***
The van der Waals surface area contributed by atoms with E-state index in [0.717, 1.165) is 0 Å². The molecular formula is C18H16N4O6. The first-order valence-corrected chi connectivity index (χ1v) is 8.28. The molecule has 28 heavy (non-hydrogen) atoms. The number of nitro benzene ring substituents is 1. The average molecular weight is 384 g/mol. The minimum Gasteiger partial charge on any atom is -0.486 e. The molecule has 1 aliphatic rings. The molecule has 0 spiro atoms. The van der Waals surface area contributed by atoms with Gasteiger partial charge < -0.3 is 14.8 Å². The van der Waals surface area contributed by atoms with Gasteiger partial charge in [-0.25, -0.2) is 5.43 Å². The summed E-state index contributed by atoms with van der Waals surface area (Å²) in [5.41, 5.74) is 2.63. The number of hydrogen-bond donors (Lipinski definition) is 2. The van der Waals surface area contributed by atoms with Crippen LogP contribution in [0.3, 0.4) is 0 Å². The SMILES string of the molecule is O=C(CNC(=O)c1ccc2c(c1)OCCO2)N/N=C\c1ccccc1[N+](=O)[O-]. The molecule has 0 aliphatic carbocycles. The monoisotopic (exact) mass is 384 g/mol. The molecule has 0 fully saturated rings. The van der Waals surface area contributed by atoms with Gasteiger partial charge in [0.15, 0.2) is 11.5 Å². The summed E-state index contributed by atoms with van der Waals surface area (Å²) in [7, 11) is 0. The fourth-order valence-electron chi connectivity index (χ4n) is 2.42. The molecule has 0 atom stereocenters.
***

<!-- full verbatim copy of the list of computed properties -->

The van der Waals surface area contributed by atoms with E-state index in [0.717, 1.165) is 0 Å². The molecular formula is C18H16N4O6. The first-order valence-corrected chi connectivity index (χ1v) is 8.28. The molecule has 28 heavy (non-hydrogen) atoms. The number of nitro benzene ring substituents is 1. The average molecular weight is 384 g/mol. The minimum Gasteiger partial charge on any atom is -0.486 e. The molecule has 1 aliphatic rings. The molecule has 0 spiro atoms. The van der Waals surface area contributed by atoms with Gasteiger partial charge < -0.3 is 14.8 Å². The van der Waals surface area contributed by atoms with Gasteiger partial charge in [-0.25, -0.2) is 5.43 Å². The summed E-state index contributed by atoms with van der Waals surface area (Å²) in [5.41, 5.74) is 2.63. The number of hydrogen-bond donors (Lipinski definition) is 2. The van der Waals surface area contributed by atoms with Crippen LogP contribution in [0.3, 0.4) is 0 Å². The SMILES string of the molecule is O=C(CNC(=O)c1ccc2c(c1)OCCO2)N/N=C\c1ccccc1[N+](=O)[O-]. The molecule has 0 aliphatic carbocycles. The monoisotopic (exact) mass is 384 g/mol. The molecule has 0 fully saturated rings. The van der Waals surface area contributed by atoms with Gasteiger partial charge in [0.15, 0.2) is 11.5 Å². The summed E-state index contributed by atoms with van der Waals surface area (Å²) in [7, 11) is 0. The fourth-order valence-electron chi connectivity index (χ4n) is 2.42. The molecule has 0 atom stereocenters.